Arc Flash Risk in Batteries
Arc Flash risk associated with alternating current systems has been well studied and is becoming better understood. People have become familiar with the increased incident energy levels generally associated with Low Voltage, and less frequently associate Arc Flash as a high voltage problem.
Direct current, particularly in relation to battery systems, however, is less well understood, and for many has been an area that has either been overlooked in the past or completely ignored. IEEE 1584 does recognise the Arc Flash risks associated with D.C. and battery systems, but does not include for modelling incident energy, referring instead to several published papers on the matter. This does not, however, mean that battery systems are inherently safe; if anything, the dangers posed by battery systems are more significant than their A.C. generated counterpart, in that generators can be brought to a halt and thus stop generating an electromotive force, whereas battery systems will continually provide a supply, even when they have little or no charge.
There is also a general misconception that those working on A.C. systems must be highly skilled; in other words they have a high level of competence, whilst those working with battery systems are often considered to require a lower level of competence, as the risks associated with battery systems are incorrectly considered to be lower. More persons work with D.C. systems, such as vehicle mechanics as well as those who repair and maintain electrically powered forklift trucks, powered elevated work platforms and even those working on emergency lighting central battery units and large uninterruptable power supply systems.
The capacities of automotive battery systems and the technology that provides the power continually grows. Terminal voltages, ampere-hour capacities and load demands continue to increase, although batteries have been used for motive power for many decades, the way that we use them in cars is still an emerging technology. For many it is difficult to lose the sense of safety that comes from 12-volt and 24-volt battery systems, even though standard car and lorry batteries also pose significant danger. Those who are now expected to work on systems operating at, and often above 500 volts D.C fail to appreciate the additional danger that they are exposed to.
In a recent study carried out for a car manufacturer, the following incident energy values were determined for a particular automotive battery system:
Significant values of arc flash incident energy can exist, considering that there is unlikely to be protection afforded to disconnect supply if a fault develops. So how could persons be put at risk?
Battery damage, that is both visible damage and damage that occurs within batteries, is a significant issue, particularly when dealing with systems that have been subjected to impact, such as an electric vehicle involved in a road traffic collision. Often persons are working on such battery systems without any understanding of the potential damage that might have occurred or the extent of the danger to which they are exposed.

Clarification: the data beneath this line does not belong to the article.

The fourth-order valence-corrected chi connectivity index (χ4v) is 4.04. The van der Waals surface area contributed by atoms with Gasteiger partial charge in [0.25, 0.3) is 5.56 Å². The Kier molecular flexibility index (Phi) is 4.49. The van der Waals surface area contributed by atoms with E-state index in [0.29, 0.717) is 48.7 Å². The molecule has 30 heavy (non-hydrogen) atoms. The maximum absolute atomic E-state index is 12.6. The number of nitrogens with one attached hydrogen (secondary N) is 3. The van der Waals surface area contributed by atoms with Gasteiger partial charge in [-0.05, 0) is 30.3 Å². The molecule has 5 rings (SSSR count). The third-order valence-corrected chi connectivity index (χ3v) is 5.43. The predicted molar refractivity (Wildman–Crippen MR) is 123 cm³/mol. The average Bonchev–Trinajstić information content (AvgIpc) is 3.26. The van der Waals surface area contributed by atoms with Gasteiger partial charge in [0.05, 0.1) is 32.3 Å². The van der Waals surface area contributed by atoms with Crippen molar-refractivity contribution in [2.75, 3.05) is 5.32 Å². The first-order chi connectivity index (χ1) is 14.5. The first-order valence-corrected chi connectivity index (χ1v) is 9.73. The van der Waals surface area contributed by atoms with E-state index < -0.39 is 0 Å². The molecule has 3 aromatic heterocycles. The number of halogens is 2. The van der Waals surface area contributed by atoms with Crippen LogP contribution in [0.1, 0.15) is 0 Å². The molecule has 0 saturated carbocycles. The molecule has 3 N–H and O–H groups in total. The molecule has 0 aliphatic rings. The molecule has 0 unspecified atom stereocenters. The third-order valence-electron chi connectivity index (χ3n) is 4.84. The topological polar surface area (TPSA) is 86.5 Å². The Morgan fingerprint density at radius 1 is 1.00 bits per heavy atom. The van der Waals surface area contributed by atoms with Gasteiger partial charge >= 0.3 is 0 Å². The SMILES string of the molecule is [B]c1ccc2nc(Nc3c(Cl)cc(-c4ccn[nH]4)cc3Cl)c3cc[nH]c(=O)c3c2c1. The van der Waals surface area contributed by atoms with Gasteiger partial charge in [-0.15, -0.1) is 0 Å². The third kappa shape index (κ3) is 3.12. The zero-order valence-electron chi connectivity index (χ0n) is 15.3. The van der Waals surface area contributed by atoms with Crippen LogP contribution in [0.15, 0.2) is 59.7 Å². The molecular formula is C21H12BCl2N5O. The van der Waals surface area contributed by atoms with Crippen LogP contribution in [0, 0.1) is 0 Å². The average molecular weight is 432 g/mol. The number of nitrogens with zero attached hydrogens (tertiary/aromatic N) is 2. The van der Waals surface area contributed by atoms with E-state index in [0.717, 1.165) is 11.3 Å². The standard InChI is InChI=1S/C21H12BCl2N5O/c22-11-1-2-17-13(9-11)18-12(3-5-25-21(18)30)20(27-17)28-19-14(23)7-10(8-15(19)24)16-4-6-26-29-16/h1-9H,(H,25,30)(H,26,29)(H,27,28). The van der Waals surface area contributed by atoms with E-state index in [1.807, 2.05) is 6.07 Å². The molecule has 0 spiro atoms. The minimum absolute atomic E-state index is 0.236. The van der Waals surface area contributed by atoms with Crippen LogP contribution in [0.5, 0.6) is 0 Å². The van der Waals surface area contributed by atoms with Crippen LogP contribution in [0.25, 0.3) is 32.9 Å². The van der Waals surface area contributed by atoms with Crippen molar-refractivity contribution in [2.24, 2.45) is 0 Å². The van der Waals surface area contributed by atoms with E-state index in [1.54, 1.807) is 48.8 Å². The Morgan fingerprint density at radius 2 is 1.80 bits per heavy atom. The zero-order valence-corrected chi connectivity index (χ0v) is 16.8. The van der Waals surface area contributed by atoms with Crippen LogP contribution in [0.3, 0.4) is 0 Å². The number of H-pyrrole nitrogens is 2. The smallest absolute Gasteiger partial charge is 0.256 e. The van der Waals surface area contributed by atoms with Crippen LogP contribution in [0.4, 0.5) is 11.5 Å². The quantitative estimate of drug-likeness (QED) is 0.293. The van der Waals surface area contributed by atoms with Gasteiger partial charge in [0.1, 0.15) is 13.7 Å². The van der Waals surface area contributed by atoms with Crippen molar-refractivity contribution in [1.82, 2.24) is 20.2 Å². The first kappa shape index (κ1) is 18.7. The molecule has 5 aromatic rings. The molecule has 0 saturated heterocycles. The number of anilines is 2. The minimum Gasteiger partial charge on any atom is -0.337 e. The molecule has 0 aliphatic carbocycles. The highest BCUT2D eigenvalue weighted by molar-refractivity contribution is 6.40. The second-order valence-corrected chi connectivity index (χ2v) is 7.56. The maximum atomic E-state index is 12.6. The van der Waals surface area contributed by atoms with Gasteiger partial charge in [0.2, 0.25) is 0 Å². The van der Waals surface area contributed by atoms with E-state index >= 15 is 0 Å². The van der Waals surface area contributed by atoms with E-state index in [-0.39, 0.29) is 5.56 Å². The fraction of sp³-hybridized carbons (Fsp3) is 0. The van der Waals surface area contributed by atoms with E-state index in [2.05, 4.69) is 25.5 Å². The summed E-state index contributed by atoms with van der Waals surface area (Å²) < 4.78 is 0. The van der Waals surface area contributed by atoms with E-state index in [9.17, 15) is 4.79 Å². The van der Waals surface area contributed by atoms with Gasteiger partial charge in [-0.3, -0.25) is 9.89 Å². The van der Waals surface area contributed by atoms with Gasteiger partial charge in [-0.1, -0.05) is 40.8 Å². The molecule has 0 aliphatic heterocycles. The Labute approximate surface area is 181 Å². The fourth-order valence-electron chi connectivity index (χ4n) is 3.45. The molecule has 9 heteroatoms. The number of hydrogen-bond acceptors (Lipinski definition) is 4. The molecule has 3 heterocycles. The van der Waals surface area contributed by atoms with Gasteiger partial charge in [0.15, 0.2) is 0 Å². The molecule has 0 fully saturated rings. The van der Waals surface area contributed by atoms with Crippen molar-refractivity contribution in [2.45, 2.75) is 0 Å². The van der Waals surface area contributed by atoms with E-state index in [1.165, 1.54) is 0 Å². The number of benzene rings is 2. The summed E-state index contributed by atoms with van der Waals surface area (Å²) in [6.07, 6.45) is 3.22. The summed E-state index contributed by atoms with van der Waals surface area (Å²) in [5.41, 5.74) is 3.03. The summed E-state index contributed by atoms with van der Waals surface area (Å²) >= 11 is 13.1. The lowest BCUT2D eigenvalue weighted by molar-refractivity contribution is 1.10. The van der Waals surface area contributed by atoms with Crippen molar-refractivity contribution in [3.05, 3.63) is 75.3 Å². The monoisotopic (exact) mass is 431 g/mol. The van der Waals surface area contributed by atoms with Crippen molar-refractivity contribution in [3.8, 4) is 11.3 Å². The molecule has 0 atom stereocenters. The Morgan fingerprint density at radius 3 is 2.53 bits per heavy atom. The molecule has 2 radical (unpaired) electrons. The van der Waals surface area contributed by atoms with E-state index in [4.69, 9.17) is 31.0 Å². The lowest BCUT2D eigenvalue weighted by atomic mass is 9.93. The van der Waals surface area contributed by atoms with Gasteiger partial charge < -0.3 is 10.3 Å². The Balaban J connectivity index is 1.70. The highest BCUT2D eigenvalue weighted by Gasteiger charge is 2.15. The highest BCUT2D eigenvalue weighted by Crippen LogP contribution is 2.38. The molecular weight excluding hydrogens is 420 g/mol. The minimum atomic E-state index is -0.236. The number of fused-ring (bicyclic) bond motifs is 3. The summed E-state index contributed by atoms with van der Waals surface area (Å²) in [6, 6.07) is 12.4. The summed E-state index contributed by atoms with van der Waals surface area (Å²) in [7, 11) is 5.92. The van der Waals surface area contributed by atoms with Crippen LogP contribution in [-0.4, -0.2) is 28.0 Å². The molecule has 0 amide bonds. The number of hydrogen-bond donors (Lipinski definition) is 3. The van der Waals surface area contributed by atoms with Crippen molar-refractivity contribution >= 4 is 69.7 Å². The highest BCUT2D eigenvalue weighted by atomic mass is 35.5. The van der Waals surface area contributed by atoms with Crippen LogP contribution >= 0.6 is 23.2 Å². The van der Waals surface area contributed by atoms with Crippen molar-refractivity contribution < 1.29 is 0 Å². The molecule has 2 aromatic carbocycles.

Similarly, battery systems that have been subjected to unauthorised repairs and modifications, such as the average DIYer attempting an installation and then seeking help when it goes wrong, could expose those who pick up the pieces to significant risk.
Those who are used to dealing with battery issues will have developed a passion for relying on their trusty multimeter. Such multimeters, whilst perfectly adequate for working on 12-volt systems may not be rated for the voltages and currents that newer automotive battery systems operate at, and in many cases the Category rating of such meters will be woefully inadequate. Often, the condition of test instruments and their test leads are damaged and using them is dangerous. What many technicians and mechanics forget, is that in most cases a diagnostic system is in place that allows batteries to be interrogated, using real-time and historic data, all from the safety of a laptop computer.
Similarly, the tools used for working, and the safe systems of work that need to be used whilst working on high energy battery systems is often overlooked, with a reliance on tried and tested screwdrivers and spanners that are inadequate with regards to live working- remember, whilst working on battery connections, the power supply will always be present.
This takes us towards competence, that being persons having the required knowledge and experience to work safely. The standard of training and assessment, along with information and supervision varies greatly between companies and industries and will continue to do so until the battery sector finds its feet and a common way of working evolves. Many companies are waiting for clear and decisive guidance to be issued and are happy to run with the risks until this happens, oblivious to the fact that the Electricity at Work Regulations 1989 applies equally to battery systems as it does to those systems connected to a mains supply.
Being aware of the danger that direct current, and battery systems specifically, can present is the start of the risk reduction process. Identifying incident energy values, developing safe systems of work, and making persons aware of the risks that they are exposed to, along with the control measures put in place to keep people safe, is a vital part of the Arc Flash risk reduction program.